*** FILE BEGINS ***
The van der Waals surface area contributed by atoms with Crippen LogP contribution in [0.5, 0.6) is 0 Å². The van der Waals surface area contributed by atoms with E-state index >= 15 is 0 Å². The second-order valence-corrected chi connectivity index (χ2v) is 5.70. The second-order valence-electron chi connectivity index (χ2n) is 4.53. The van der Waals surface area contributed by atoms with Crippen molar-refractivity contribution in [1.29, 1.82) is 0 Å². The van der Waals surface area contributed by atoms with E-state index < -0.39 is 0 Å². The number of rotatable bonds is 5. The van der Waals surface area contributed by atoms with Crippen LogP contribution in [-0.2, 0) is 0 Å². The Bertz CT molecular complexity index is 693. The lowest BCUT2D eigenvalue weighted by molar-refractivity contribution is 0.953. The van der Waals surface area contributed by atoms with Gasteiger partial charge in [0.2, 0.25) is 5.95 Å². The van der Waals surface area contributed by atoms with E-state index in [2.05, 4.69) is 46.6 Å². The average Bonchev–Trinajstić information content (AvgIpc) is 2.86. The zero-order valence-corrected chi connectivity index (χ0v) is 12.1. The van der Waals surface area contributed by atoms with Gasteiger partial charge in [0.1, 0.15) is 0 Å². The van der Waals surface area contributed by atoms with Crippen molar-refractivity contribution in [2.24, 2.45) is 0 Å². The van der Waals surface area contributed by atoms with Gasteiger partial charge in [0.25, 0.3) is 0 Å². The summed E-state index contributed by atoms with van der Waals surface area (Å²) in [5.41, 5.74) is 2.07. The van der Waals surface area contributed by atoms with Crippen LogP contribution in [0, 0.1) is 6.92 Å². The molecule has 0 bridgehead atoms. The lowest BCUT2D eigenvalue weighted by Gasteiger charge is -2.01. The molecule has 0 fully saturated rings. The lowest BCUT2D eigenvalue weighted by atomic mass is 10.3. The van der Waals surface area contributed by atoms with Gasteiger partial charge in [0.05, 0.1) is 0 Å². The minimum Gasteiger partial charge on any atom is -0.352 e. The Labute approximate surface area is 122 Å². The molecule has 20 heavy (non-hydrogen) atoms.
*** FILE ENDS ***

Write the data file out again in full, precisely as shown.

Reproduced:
The van der Waals surface area contributed by atoms with Crippen LogP contribution in [0.5, 0.6) is 0 Å². The van der Waals surface area contributed by atoms with E-state index >= 15 is 0 Å². The second-order valence-corrected chi connectivity index (χ2v) is 5.70. The second-order valence-electron chi connectivity index (χ2n) is 4.53. The van der Waals surface area contributed by atoms with Crippen molar-refractivity contribution in [1.29, 1.82) is 0 Å². The van der Waals surface area contributed by atoms with E-state index < -0.39 is 0 Å². The number of rotatable bonds is 5. The van der Waals surface area contributed by atoms with Crippen LogP contribution in [-0.2, 0) is 0 Å². The Bertz CT molecular complexity index is 693. The lowest BCUT2D eigenvalue weighted by molar-refractivity contribution is 0.953. The van der Waals surface area contributed by atoms with Gasteiger partial charge in [0.2, 0.25) is 5.95 Å². The van der Waals surface area contributed by atoms with E-state index in [2.05, 4.69) is 46.6 Å². The average Bonchev–Trinajstić information content (AvgIpc) is 2.86. The zero-order valence-corrected chi connectivity index (χ0v) is 12.1. The van der Waals surface area contributed by atoms with Gasteiger partial charge in [0.1, 0.15) is 0 Å². The van der Waals surface area contributed by atoms with Crippen molar-refractivity contribution in [2.24, 2.45) is 0 Å². The van der Waals surface area contributed by atoms with Gasteiger partial charge in [0.25, 0.3) is 0 Å². The summed E-state index contributed by atoms with van der Waals surface area (Å²) in [5.41, 5.74) is 2.07. The van der Waals surface area contributed by atoms with Crippen LogP contribution in [0, 0.1) is 6.92 Å². The molecule has 0 bridgehead atoms. The lowest BCUT2D eigenvalue weighted by Gasteiger charge is -2.01. The molecule has 0 fully saturated rings. The lowest BCUT2D eigenvalue weighted by atomic mass is 10.3. The van der Waals surface area contributed by atoms with Gasteiger partial charge in [0.05, 0.1) is 0 Å². The minimum Gasteiger partial charge on any atom is -0.352 e. The Labute approximate surface area is 122 Å². The molecule has 20 heavy (non-hydrogen) atoms.